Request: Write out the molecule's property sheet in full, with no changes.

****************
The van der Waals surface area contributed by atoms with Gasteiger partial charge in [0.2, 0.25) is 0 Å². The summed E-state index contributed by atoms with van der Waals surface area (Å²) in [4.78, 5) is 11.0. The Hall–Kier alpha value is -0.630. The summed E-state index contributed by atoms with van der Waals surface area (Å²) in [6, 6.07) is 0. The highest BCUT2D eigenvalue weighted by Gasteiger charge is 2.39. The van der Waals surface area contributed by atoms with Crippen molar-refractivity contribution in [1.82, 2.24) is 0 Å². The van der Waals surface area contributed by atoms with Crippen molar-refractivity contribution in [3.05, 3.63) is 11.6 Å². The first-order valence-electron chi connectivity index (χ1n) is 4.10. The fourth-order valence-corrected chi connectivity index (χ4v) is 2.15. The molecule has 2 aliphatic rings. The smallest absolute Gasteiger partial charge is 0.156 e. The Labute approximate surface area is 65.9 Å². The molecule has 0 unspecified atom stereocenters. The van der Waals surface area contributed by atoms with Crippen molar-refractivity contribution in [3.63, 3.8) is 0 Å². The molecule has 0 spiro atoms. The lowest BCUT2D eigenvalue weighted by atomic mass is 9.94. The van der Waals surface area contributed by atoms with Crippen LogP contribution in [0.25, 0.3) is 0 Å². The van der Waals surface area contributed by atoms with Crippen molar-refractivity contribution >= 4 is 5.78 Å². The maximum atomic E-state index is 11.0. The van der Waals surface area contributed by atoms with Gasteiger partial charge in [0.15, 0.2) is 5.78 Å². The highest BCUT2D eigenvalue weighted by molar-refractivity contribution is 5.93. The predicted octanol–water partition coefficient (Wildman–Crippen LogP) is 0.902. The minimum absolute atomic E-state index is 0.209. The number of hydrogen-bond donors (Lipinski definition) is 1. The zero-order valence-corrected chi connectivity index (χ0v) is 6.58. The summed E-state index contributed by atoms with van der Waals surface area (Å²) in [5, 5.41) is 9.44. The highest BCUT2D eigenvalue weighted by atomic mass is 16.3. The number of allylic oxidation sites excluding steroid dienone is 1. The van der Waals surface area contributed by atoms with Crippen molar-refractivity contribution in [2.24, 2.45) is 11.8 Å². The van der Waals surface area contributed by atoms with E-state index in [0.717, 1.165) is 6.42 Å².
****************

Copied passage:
The van der Waals surface area contributed by atoms with Gasteiger partial charge in [0.2, 0.25) is 0 Å². The summed E-state index contributed by atoms with van der Waals surface area (Å²) in [4.78, 5) is 11.0. The Hall–Kier alpha value is -0.630. The summed E-state index contributed by atoms with van der Waals surface area (Å²) in [6, 6.07) is 0. The highest BCUT2D eigenvalue weighted by Gasteiger charge is 2.39. The van der Waals surface area contributed by atoms with Crippen molar-refractivity contribution in [1.82, 2.24) is 0 Å². The van der Waals surface area contributed by atoms with Crippen molar-refractivity contribution in [3.05, 3.63) is 11.6 Å². The first-order valence-electron chi connectivity index (χ1n) is 4.10. The fourth-order valence-corrected chi connectivity index (χ4v) is 2.15. The molecule has 2 aliphatic rings. The smallest absolute Gasteiger partial charge is 0.156 e. The Labute approximate surface area is 65.9 Å². The molecule has 0 unspecified atom stereocenters. The van der Waals surface area contributed by atoms with Crippen molar-refractivity contribution in [3.63, 3.8) is 0 Å². The molecule has 0 spiro atoms. The lowest BCUT2D eigenvalue weighted by atomic mass is 9.94. The van der Waals surface area contributed by atoms with Crippen LogP contribution in [0.25, 0.3) is 0 Å². The van der Waals surface area contributed by atoms with Crippen molar-refractivity contribution >= 4 is 5.78 Å². The maximum atomic E-state index is 11.0. The van der Waals surface area contributed by atoms with Gasteiger partial charge in [0.15, 0.2) is 5.78 Å². The highest BCUT2D eigenvalue weighted by molar-refractivity contribution is 5.93. The predicted octanol–water partition coefficient (Wildman–Crippen LogP) is 0.902. The minimum absolute atomic E-state index is 0.209. The number of hydrogen-bond donors (Lipinski definition) is 1. The zero-order valence-corrected chi connectivity index (χ0v) is 6.58. The summed E-state index contributed by atoms with van der Waals surface area (Å²) in [5, 5.41) is 9.44. The highest BCUT2D eigenvalue weighted by atomic mass is 16.3. The number of allylic oxidation sites excluding steroid dienone is 1. The van der Waals surface area contributed by atoms with Crippen molar-refractivity contribution in [2.24, 2.45) is 11.8 Å². The van der Waals surface area contributed by atoms with E-state index in [0.717, 1.165) is 6.42 Å².